NEW ORLEANS, La. (WVUE) -With closed doors and empty streets greeting visitors are every block, quarantine is still very evident downtown.
“Normally, you got people all over the place cars all over the place but now it’s real quiet,” Stoney Linn said.
Linn and his family are in town for a travel ball game. And while they’re trying to enjoy their time, they know they’re missing a lot of what New Orleans has to offer.
“We’re a little further, in New Iberia we got more restaurants open up and got a lot more traffic,” Linn said.
Another sign of downtown reopening, the Riverwalk Collection Mall will welcome shoppers back for the first time since closing their doors.
“Not all merchants are open, but that’s ok it’s going to be a slow start, but we have to start somewhere and the ones that are opening tomorrow are really excited to get people back in,” Kandyse Aube said.
Masks will be required, and shoppers should be prepared to wait outside as security will be keeping a keen eye on their 50 percent capacity limit. But managers can’t wait for the phase two reopening.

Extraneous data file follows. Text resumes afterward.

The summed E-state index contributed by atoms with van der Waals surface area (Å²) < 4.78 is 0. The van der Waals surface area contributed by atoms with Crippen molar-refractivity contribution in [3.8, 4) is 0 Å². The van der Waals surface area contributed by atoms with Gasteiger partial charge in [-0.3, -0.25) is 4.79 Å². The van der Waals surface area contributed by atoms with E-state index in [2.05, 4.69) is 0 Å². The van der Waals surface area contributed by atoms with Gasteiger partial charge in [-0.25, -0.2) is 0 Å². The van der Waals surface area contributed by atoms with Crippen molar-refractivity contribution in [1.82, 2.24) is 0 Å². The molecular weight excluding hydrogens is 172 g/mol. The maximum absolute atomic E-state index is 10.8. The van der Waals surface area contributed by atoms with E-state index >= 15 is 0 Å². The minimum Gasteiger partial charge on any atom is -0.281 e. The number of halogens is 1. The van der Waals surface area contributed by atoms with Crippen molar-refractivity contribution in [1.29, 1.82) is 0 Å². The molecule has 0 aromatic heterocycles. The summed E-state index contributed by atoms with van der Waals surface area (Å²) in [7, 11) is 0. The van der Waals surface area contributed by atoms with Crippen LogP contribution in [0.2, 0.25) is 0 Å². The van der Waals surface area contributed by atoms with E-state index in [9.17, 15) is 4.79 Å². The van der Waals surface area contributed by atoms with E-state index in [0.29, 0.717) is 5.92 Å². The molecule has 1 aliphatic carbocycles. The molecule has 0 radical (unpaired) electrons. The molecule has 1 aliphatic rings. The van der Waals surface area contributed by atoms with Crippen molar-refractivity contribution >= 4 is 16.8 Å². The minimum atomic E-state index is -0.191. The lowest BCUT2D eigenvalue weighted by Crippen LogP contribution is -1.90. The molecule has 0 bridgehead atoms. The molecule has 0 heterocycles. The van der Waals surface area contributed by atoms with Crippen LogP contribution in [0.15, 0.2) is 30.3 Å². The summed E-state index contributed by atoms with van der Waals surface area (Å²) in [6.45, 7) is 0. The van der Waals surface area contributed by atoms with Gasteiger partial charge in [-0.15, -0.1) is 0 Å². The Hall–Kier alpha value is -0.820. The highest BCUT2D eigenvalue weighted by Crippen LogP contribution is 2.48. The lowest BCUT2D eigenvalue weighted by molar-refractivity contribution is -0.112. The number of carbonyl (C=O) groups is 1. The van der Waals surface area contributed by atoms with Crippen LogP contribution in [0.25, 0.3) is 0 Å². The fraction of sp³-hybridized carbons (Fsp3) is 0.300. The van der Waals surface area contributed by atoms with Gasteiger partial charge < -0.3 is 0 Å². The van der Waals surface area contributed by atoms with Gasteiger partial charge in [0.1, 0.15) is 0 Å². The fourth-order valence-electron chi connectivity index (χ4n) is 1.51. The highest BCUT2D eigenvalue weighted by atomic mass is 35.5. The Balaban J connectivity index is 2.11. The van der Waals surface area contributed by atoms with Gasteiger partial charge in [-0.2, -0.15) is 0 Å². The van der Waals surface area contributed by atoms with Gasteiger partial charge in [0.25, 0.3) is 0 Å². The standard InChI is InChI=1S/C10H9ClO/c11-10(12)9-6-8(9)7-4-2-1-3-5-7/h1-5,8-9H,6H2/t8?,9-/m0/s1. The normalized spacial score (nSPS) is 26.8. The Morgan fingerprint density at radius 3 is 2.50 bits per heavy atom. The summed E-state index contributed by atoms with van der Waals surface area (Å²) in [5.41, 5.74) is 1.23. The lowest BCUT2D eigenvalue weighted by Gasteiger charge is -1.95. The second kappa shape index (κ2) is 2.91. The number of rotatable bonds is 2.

“It’s been strange having them all close we are merchants miss our customers we miss interacting with people from around the world but it’s going to be refreshing to see everyone face,” Aube said.
Another sign New Orleans is moving to phase two: video poker establishments and casinos will reopen. Over at the Fairgrounds, masks and temperature checks will be a requirement, and the floor will be kept at a 25 percent cap, but leaders say the public should know they stepped up when other racing establishments stepped back.
“We implement a temperature checked before it became vogue, we had masks, we had full PPE, gloves for all of our employees on the backside,” Doug Shipley, Fairgrounds president said.
For the past three months, the fairgrounds have already been testing the hundreds of racers staying on the grounds and caring for the horses. That is why leaders say they’re more than ready to open their doors to the public.
“I feel very confident they probably have one of the most stringent programs around… it’s a bit of an emotional relief this is kind of the light at the end of the tunnel even though we’re being very restrictive on the numbers folks were allowing into the property during these phases,” Shipley said.